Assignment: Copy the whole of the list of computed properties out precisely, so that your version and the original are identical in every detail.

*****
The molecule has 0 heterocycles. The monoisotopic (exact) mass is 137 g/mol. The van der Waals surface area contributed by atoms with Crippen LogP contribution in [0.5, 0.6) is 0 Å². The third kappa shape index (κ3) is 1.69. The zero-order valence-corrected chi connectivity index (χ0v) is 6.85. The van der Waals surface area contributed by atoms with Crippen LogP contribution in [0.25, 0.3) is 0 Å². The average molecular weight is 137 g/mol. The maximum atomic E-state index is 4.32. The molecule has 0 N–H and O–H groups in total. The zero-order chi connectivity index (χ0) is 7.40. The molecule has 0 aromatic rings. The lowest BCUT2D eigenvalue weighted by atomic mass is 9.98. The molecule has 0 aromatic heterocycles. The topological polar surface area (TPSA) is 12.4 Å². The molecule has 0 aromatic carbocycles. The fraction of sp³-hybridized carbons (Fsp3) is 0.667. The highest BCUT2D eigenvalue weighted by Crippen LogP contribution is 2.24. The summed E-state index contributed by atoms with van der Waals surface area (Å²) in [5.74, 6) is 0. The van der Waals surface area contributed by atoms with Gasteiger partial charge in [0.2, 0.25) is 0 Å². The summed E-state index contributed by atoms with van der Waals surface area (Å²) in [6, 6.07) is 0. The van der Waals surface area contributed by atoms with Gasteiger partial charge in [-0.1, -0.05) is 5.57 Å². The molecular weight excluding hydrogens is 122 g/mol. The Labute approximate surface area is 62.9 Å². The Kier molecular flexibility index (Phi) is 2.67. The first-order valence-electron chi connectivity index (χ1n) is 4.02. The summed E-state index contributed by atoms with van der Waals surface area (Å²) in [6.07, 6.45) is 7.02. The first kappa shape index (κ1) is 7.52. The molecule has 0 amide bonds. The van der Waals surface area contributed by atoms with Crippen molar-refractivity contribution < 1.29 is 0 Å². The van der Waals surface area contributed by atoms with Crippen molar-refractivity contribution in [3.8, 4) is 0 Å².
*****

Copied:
The molecule has 0 heterocycles. The monoisotopic (exact) mass is 137 g/mol. The van der Waals surface area contributed by atoms with Crippen LogP contribution in [0.5, 0.6) is 0 Å². The third kappa shape index (κ3) is 1.69. The zero-order valence-corrected chi connectivity index (χ0v) is 6.85. The van der Waals surface area contributed by atoms with Crippen LogP contribution in [0.25, 0.3) is 0 Å². The average molecular weight is 137 g/mol. The maximum atomic E-state index is 4.32. The molecule has 0 N–H and O–H groups in total. The zero-order chi connectivity index (χ0) is 7.40. The molecule has 0 aromatic rings. The lowest BCUT2D eigenvalue weighted by atomic mass is 9.98. The molecule has 0 aromatic heterocycles. The topological polar surface area (TPSA) is 12.4 Å². The molecule has 0 aromatic carbocycles. The fraction of sp³-hybridized carbons (Fsp3) is 0.667. The highest BCUT2D eigenvalue weighted by Crippen LogP contribution is 2.24. The summed E-state index contributed by atoms with van der Waals surface area (Å²) in [5.74, 6) is 0. The van der Waals surface area contributed by atoms with Gasteiger partial charge in [0.2, 0.25) is 0 Å². The summed E-state index contributed by atoms with van der Waals surface area (Å²) in [6, 6.07) is 0. The van der Waals surface area contributed by atoms with Gasteiger partial charge in [-0.1, -0.05) is 5.57 Å². The molecular weight excluding hydrogens is 122 g/mol. The Labute approximate surface area is 62.9 Å². The Kier molecular flexibility index (Phi) is 2.67. The first-order valence-electron chi connectivity index (χ1n) is 4.02. The summed E-state index contributed by atoms with van der Waals surface area (Å²) in [6.07, 6.45) is 7.02. The first kappa shape index (κ1) is 7.52. The molecule has 0 amide bonds. The van der Waals surface area contributed by atoms with Crippen molar-refractivity contribution < 1.29 is 0 Å². The van der Waals surface area contributed by atoms with Crippen molar-refractivity contribution in [3.8, 4) is 0 Å².